Protection against oxidative stress is a crucial component of bacterium-host interactions.
Alkyl hydroperoxide reductase C (AhpC) is an enzyme responsible for detoxification of peroxides and is important in protection from peroxide-induced stress. H. cinaedi possesses a single ahpC, which was investigated with respect to its role in bacterial survival during oxidative stress.
The H. cinaedi ahpC mutant had diminished resistance to organic hydroperoxide toxicity but increased hydrogen peroxide resistance compared with the wild-type (WT) strain.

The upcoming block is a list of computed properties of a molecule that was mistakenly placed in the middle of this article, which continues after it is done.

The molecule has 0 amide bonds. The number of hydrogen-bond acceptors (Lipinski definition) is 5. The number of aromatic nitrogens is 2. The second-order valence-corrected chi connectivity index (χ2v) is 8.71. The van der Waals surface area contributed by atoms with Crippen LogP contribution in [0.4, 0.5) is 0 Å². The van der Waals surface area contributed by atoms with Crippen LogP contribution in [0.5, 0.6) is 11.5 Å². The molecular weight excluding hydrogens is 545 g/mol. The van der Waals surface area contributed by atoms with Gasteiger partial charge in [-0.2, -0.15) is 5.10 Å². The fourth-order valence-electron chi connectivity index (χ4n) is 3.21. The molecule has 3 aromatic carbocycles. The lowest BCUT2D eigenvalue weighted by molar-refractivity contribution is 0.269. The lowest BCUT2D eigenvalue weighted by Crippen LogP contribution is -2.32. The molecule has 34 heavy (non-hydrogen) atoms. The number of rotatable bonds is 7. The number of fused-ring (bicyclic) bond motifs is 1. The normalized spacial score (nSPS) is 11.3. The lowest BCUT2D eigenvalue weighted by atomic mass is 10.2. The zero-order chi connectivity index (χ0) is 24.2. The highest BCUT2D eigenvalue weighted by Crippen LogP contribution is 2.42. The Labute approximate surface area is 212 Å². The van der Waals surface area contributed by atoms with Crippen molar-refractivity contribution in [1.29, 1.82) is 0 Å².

The mutant also exhibited an oxygen-sensitive phenotype and was more susceptible to killing by macrophages than the WT strain.
In vivo experiments in BALB/c and BALB/c interleukin-10 (IL-10)(-/-) mice revealed that the cecal colonizing ability of the ahpC mutant was significantly reduced.
The mutant also had diminished ability to induce bacterium-specific immune responses in vivo, as shown by immunoglobulin (IgG2a and IgG1) serum levels. Collectively, these data suggest that H. cinaedi ahpC not only contributes to protecting the organism against oxidative stress but also alters its pathogenic properties in vivo.
JournalInfection and immunity
Infect Immun (1098-5522)
Infection and immunity
Department of Biological Engineering, Massachusetts Institute of Technology, Cambridge, Massachusetts, USA.
Infect Immun. 2012 Mar;80(3):921-8
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